Outside of New England a lot of people hate the Patriots and/or Tom Brady. I used to think that was silly, but even if I don't feel that way myself, I'm beginning to understand why others might. To invoke another sport analogically, it's kind of like what happened with Barry Bonds; the Patriots will always carry the stigma of all these unsavory incidents like an asterisk, even if it's only a mental one. It's indicative of a general and unfortunate trend in our society to cut corners, to bend rules or think one is above them.

I've seen scientists saying that the weather could account for the fluctuation in inflation pressure, and I want to believe that's the explanation. It's also possible that this behavior has been going on for years and that all the other NFL teams have done it too. There's a lot of missing information about who handles the game balls and what happens to them after they have been checked. It also raises the question of why there hasn't been stronger security around game balls, why teams supply balls and not the league. It's all pretty murky, but that's exactly the sort of environment that leads to situations like this.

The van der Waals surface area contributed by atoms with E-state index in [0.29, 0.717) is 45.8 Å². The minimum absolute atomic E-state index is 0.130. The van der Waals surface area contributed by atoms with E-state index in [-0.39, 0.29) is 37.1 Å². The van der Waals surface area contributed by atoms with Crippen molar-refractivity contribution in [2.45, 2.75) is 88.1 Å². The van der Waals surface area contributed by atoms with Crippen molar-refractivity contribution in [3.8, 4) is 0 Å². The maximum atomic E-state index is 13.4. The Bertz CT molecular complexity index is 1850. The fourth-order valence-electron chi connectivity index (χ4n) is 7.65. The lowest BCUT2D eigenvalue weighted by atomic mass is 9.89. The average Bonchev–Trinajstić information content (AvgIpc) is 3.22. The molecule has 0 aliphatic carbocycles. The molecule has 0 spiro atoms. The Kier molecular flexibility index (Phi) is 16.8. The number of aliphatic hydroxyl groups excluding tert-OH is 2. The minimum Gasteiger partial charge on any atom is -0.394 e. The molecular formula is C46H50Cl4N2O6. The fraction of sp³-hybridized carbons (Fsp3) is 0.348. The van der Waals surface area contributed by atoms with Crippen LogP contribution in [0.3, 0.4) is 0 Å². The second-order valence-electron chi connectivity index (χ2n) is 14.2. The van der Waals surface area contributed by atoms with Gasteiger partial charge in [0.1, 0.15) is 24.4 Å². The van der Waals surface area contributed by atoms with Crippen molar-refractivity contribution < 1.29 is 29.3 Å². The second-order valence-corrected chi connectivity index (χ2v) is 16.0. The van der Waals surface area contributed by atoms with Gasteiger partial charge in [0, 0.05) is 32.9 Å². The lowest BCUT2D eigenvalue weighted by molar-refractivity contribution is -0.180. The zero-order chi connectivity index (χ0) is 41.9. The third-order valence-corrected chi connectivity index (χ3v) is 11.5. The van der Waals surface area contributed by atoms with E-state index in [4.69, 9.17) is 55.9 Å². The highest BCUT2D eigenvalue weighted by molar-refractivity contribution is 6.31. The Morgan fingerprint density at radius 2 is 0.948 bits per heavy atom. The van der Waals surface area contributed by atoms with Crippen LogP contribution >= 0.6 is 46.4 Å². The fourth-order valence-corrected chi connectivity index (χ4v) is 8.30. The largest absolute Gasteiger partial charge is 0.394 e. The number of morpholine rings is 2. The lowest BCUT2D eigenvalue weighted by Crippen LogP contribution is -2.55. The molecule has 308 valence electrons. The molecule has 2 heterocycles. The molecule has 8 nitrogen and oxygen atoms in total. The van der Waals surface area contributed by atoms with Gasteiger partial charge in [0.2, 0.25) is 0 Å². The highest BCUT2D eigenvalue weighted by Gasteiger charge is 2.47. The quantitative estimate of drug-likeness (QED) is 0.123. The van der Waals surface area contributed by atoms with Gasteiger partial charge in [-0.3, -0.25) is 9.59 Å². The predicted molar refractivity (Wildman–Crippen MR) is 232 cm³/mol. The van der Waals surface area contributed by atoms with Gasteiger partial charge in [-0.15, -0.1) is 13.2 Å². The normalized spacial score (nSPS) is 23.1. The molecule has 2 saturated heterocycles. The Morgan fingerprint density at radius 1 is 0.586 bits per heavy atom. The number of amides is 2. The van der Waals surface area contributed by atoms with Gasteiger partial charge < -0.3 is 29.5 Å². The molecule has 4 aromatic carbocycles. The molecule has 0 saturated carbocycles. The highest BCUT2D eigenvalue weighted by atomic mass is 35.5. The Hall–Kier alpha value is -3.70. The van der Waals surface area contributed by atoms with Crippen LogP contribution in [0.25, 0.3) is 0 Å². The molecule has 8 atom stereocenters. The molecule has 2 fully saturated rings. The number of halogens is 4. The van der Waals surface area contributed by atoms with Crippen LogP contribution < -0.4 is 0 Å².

For me, the worst part of it is knowing that the team doesn't need to resort to cheating or any sort of questionable behavior to win. Regardless of who knew about it, it's hugely disappointing that someone thought it was necessary. Of course I still want the Patriots to win another Super Bowl, and I'll still watch the game (and I'm sure the balls used for it will be very carefully monitored), but even another Lombardi trophy isn't going to alleviate the feelings of hurt and distaste this week has brought.

21 January 2015

Car Stuff Bonus: At the Auto Show

I went to the auto show again over the weekend. I went last year and didn't plan on going again this year; it isn't the sort of thing I feel like I need to attend every year, but my friend asked if I wanted to go and I thought why not?